The first “How to Train Your Dragon” surprised audiences and critics in 2010 with a genuinely great film with mature, well realized emotional storytelling and a breathtaking musical score that took the structure of a typical “boy who doesn’t fit into society” narrative and turned it into something profound.
Then in 2014, the sequel was released, and where most expected a retread of the first film, they instead got a follow up that took every step to advancing the character arcs and world building. The DreamWorks Dragon films then were two thirds of the way to equaling or even surpassing “Toy Story” as the next great animated trilogy. Now it’s 2019, and after almost a decade since the first installment, indeed, we may be completely at that point.
In the third installment of this franchise we find Hiccup, his loyal Night Fury dragon Toothless and girlfriend Astrid searching for the Hidden World, a legendary place that is a safe haven for dragons away from the worst of humanity. Along the way, they must avoid Grimmell, a fearful dragon trapper who has killed Toothless’ entire race, and intends to end all dragons forever.
The central force behind making the “Dragon” films so great is writer-director Dean DeBlois, who was previously known for handling “Lilo and Stitch” in the early 2000s. His work on these movies is filled with a sharp understanding of what defines a good story: character growth.
Throughout the trilogy, almost all of the characters have changed in significant ways that set these films apart from other animated sequels, particularly the main character Hiccup, who has grown from awkward kid into proud chieftain of his village. It never reverts this growth for cheap drama, and always finds the big moments in naturalistic character choices that make sense for what has been set up over the course of the films. “The Hidden World” is able to effectively complete Hiccups development in a way that is totally satisfying. It also provides the focus on his relationship with his girlfriend Astrid that the second film was lacking and actually finalizes it in a mature way.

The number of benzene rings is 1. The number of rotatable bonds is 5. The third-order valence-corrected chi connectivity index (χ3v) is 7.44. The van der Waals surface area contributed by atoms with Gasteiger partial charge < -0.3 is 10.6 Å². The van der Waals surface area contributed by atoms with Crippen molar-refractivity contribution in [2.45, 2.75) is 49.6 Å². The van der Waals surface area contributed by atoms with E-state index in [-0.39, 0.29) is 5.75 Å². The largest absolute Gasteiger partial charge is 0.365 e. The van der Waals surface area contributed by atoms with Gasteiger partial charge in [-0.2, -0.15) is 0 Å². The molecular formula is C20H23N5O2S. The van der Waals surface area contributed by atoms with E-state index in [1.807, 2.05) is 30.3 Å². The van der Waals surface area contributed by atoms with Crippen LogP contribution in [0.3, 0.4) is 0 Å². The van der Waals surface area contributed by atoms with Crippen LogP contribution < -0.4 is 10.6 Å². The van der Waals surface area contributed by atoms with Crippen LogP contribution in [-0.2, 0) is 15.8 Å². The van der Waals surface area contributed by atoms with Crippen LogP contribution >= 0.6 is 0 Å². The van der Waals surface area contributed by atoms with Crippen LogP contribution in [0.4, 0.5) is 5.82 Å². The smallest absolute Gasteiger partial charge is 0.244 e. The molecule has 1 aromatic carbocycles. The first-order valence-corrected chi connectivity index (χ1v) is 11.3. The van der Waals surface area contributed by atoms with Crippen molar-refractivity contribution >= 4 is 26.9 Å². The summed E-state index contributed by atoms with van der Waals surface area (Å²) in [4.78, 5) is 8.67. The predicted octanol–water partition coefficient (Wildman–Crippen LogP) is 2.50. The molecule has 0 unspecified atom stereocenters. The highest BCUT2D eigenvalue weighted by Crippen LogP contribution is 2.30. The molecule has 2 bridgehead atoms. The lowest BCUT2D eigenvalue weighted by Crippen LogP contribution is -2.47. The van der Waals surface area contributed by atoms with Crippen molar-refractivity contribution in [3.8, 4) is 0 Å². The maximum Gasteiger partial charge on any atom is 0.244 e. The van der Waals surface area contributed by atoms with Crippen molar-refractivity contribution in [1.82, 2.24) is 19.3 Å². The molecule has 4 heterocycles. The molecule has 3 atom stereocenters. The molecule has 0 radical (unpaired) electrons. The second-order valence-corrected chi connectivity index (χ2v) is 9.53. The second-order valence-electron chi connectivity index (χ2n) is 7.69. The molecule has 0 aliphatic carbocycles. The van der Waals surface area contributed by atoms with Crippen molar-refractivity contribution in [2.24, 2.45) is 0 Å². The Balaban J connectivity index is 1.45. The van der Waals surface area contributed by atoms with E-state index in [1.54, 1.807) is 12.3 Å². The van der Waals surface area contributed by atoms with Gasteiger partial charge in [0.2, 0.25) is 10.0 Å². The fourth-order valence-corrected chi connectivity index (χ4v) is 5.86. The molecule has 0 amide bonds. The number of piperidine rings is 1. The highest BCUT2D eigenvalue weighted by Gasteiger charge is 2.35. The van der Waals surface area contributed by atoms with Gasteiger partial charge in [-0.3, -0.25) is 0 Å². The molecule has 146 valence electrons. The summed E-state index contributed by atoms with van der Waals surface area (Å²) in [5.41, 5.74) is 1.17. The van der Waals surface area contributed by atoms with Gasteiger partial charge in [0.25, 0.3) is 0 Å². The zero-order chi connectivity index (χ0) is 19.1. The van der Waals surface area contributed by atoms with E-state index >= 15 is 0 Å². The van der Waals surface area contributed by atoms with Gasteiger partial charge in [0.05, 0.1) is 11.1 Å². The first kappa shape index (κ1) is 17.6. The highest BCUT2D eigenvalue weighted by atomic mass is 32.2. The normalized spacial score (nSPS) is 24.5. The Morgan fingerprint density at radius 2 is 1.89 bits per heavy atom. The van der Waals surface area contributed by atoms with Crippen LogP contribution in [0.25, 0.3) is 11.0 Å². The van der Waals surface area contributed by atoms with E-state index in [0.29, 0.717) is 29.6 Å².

The same thing applies to Toothless, Hiccup’s loyal catlike Dragon. The execution of this character is so great because it’s entirely nonverbal. The film shows his budding romance with a new member of his species by dialogue free comedic scenes and gorgeously animated flight sequences. This film is so beautifully rendered that it often looks entirely photorealistic. The only giveaway that it is not a cartoon is often the stylized facial designs.
The closest point to an issue with the film is the villain, but DeBlois has made it clear his main concerns are always developing the hero. The villain is just a tool for the protagonist’s motivation to be executed and for that purpose, he does a great job.
Another big key to these films has been John Powell’s music, which infuses the entire movie with a poetic energy that uses themes both new and old to emotionally anchor each scene in powerful ways. And anchor it does, because when the final moments of the film roll around, if the viewer has been with the series since the beginning, they can’t help but catch the feels that the story is throwing at them with soaring intensity. At the end of the day, if that emotional resonance reaches through, then any small problems are quickly forgotten.